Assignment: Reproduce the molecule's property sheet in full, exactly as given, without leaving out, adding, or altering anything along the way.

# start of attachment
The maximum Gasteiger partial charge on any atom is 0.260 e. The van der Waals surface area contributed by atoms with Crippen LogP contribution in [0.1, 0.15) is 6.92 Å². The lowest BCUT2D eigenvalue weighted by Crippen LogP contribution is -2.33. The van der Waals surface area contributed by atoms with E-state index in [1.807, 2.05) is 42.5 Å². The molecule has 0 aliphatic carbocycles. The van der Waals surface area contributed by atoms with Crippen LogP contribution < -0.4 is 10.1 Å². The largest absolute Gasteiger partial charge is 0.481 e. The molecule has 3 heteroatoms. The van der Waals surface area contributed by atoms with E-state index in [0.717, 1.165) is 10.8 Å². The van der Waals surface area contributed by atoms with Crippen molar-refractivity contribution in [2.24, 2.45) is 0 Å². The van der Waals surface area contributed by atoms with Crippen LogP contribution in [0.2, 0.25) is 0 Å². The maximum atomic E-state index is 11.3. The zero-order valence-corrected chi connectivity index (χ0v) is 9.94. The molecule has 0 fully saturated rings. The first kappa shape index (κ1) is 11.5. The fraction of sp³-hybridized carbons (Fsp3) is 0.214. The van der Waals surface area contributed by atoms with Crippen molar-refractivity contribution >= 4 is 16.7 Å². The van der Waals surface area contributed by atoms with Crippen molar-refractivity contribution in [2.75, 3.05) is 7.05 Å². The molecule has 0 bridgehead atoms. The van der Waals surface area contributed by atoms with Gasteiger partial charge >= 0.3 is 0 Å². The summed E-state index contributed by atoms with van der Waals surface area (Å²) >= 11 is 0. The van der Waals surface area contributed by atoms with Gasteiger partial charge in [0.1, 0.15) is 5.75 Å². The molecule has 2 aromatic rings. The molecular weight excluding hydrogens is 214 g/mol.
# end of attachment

The maximum Gasteiger partial charge on any atom is 0.260 e. The van der Waals surface area contributed by atoms with Crippen LogP contribution in [0.1, 0.15) is 6.92 Å². The lowest BCUT2D eigenvalue weighted by Crippen LogP contribution is -2.33. The van der Waals surface area contributed by atoms with E-state index in [1.807, 2.05) is 42.5 Å². The molecule has 0 aliphatic carbocycles. The van der Waals surface area contributed by atoms with Crippen LogP contribution < -0.4 is 10.1 Å². The largest absolute Gasteiger partial charge is 0.481 e. The molecule has 3 heteroatoms. The van der Waals surface area contributed by atoms with E-state index in [0.717, 1.165) is 10.8 Å². The van der Waals surface area contributed by atoms with Crippen molar-refractivity contribution in [2.24, 2.45) is 0 Å². The van der Waals surface area contributed by atoms with Crippen LogP contribution in [0.2, 0.25) is 0 Å². The maximum atomic E-state index is 11.3. The zero-order valence-corrected chi connectivity index (χ0v) is 9.94. The molecule has 0 fully saturated rings. The first kappa shape index (κ1) is 11.5. The fraction of sp³-hybridized carbons (Fsp3) is 0.214. The van der Waals surface area contributed by atoms with Crippen molar-refractivity contribution >= 4 is 16.7 Å². The van der Waals surface area contributed by atoms with Crippen molar-refractivity contribution in [2.75, 3.05) is 7.05 Å². The molecule has 0 bridgehead atoms. The van der Waals surface area contributed by atoms with Gasteiger partial charge >= 0.3 is 0 Å². The summed E-state index contributed by atoms with van der Waals surface area (Å²) >= 11 is 0. The van der Waals surface area contributed by atoms with Gasteiger partial charge in [0.1, 0.15) is 5.75 Å². The molecule has 2 aromatic rings. The molecular weight excluding hydrogens is 214 g/mol.